Howto create your own/group software modules


Often a program requires particular environment variables in order to run. LMOD environment modules provide a convenient way to meet these requirements in a dynamical way. By creating modulefiles for your softwares it will be easy to add and remove directories to the PATH,LIBRARY_PATH,MANPATH,CLASSPATH and many other environment variables just by loading and unloading the module(file). This will allow for easily changing the environment (variables) and or software versions. Here an introduction on how to create these software module files.

We also have a number of system-provided modules. Before creating your own module, please check whether this is already provided system-wide. For details, see FirstTimeUsers#Environment_software_modules


Lets assume we want program PROGRAM with version VERSION to become available as a software module.

  • PROGRAM (e.g. samtools, plink, bedtools)
  • VERSION (e.g. 1.3, 2, 2.4.8)
For creating your own modules replace PROGRAM and VERSION according to the program of version that you are about to install

Get and install the program in a standardized way

#$wget https://url/to/PROGRAM-VERSION.tar.gz/download
#$tar -zxvf PROGRAM-VERSION.tar.gz
#$configure --prefix=$HOME/$MY_DISTRO/software/PROGRAM-VERSION
#$make -j4
#$make install

Make your own (cluster distribution specific) software modules visible when you login

This needs to be added once to your $HOME/.bash_profile After changing your .bash_profile also update your environment by invoking `source ~/.bash_profile`

if [ -d \$privatemodules ];then

Create a module file for the program

These module files should end up in a path that is defined in the $MODULEPATH environment variable It might be convenient to to name the module after the program name

#$mkdir -p $HOME/$MY_DISTRO/etc/modulefiles/PROGRAM

The lines cat..EOF should be copied in a (script) file and modified according to your (PROGRAMs) needs At least replace PROGRAM and VERSION and execute the file (script)

cat <<EOF>>$HOME/$MY_DISTRO/etc/modulefiles/PROGRAM/VERSION.lua
[[ PROGRAM(version VERSION) Just Another Algorithm. It is a program for analysis of again something using a simulation and not wholly unlike another program.
JAA is licensed under the ShareYourCode License. You may freely modify and redistribute it under certain conditions (see the file COPYING for details). - Homepage: http://JAA.sources.notyet

whatis("JAA (version VERSION) Just Another Algorithm. It is a program for analysis of again something using a simulation not wholly unlike another program. - Homepage: http://JAA.sources.notyet")

local version = "VERSION"

--local base = "/hpc/local/$MY_DISTRO/$MY_GROUP/software/PROGRAM-" .. version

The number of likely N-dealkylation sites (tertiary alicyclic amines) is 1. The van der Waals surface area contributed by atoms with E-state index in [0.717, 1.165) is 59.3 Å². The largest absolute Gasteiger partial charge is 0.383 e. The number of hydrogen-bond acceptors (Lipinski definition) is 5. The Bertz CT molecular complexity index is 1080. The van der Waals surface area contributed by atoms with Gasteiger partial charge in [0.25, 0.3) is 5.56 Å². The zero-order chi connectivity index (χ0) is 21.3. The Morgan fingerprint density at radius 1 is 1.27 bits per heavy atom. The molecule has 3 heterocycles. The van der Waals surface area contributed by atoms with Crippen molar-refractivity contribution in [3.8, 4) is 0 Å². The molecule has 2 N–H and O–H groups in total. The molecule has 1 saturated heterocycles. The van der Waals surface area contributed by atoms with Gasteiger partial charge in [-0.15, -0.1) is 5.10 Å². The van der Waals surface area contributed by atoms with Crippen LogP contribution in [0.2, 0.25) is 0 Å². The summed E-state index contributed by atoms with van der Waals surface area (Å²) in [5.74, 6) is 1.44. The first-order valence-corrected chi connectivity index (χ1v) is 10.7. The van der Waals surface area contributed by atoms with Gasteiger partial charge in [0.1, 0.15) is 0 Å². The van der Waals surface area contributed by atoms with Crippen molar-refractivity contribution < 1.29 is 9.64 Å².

local base = "$HOME/$MY_DISTRO/software/PROGRAM-" .. version


prepend_path("LD_LIBRARY_PATH", pathJoin(base, "lib"))
prepend_path("LIBRARY_PATH", pathJoin(base, "lib"))
prepend_path("PKG_CONFIG_PATH", pathJoin(base, "lib/pkgconfig"))
prepend_path("MANPATH", pathJoin(base, "share/man"))
prepend_path("PATH", pathJoin(base, "bin"))



  • In lua lines starting with -- are interpreted as comments
  • "--local base" in this example shows the path in which the program should be installed to make it group accessible. In such case the module file should be written to /hpc/local/$MY_DISTRO/$MY_GROUP/etc/modulefiles/PROGRAM/VERSION.lua
  • The number of environment variables that need to be set (prepend_path lines) to make your program running depends on the needs of your program.
  • If the program of requires another software module (e.g. a particular Java) to be loaded, this can be automated by adding lines like lines like:

Check module file

Once you have installed the program and created its module file lets see if the module is available:

#$module spider

If it does not appear check if the module (lua) file is in the right path.

#$module load PROGRAM

Should load dependencies (if exists) and report on any changes in the environment In case of (lua) syntax errors it will show the line number that has an error.

Now check if the environment variables have been changed according to the module file and the programs needs e.g.

#$echo $PATH
#$echo $MANPATH

Also check if unloading the module restores the environment

#$module unload PROGRAM

-- Hinri Kerstens - 2016-03-09


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Topic revision: r3 - 2016-03-10 - PatrickKemmeren
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